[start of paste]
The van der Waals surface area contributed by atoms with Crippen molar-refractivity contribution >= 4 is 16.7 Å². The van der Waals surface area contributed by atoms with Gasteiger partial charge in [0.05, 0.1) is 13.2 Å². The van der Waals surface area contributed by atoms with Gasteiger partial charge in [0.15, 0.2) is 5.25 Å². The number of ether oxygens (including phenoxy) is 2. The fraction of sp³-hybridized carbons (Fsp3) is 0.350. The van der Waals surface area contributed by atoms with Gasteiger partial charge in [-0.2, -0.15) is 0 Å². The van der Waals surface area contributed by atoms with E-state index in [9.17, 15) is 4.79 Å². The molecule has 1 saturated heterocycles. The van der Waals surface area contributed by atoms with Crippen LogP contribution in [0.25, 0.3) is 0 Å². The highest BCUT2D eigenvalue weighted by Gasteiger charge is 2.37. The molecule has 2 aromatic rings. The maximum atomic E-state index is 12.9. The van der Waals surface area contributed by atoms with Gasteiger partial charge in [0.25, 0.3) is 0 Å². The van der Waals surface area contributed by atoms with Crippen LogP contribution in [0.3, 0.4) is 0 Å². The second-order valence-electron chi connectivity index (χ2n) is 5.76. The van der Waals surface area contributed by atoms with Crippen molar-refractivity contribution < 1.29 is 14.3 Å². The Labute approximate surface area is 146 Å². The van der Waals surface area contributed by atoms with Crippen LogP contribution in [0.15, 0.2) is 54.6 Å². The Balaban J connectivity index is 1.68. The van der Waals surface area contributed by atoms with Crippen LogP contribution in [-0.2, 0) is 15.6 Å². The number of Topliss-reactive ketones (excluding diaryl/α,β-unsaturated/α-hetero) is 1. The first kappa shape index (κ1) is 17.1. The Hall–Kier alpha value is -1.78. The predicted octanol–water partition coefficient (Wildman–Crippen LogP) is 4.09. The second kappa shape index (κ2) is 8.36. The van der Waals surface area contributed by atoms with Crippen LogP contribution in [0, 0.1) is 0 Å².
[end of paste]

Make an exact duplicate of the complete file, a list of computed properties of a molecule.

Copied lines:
The van der Waals surface area contributed by atoms with Crippen molar-refractivity contribution >= 4 is 16.7 Å². The van der Waals surface area contributed by atoms with Gasteiger partial charge in [0.05, 0.1) is 13.2 Å². The van der Waals surface area contributed by atoms with Gasteiger partial charge in [0.15, 0.2) is 5.25 Å². The number of ether oxygens (including phenoxy) is 2. The fraction of sp³-hybridized carbons (Fsp3) is 0.350. The van der Waals surface area contributed by atoms with Gasteiger partial charge in [-0.2, -0.15) is 0 Å². The van der Waals surface area contributed by atoms with E-state index in [9.17, 15) is 4.79 Å². The molecule has 1 saturated heterocycles. The van der Waals surface area contributed by atoms with Crippen LogP contribution in [0.25, 0.3) is 0 Å². The highest BCUT2D eigenvalue weighted by Gasteiger charge is 2.37. The molecule has 2 aromatic rings. The maximum atomic E-state index is 12.9. The van der Waals surface area contributed by atoms with Gasteiger partial charge in [0.25, 0.3) is 0 Å². The van der Waals surface area contributed by atoms with Crippen LogP contribution in [0.3, 0.4) is 0 Å². The second-order valence-electron chi connectivity index (χ2n) is 5.76. The van der Waals surface area contributed by atoms with Crippen molar-refractivity contribution < 1.29 is 14.3 Å². The Labute approximate surface area is 146 Å². The van der Waals surface area contributed by atoms with Crippen LogP contribution in [0.15, 0.2) is 54.6 Å². The Balaban J connectivity index is 1.68. The van der Waals surface area contributed by atoms with Crippen LogP contribution in [-0.2, 0) is 15.6 Å². The number of Topliss-reactive ketones (excluding diaryl/α,β-unsaturated/α-hetero) is 1. The first kappa shape index (κ1) is 17.1. The Hall–Kier alpha value is -1.78. The predicted octanol–water partition coefficient (Wildman–Crippen LogP) is 4.09. The second kappa shape index (κ2) is 8.36. The van der Waals surface area contributed by atoms with Crippen LogP contribution in [0, 0.1) is 0 Å².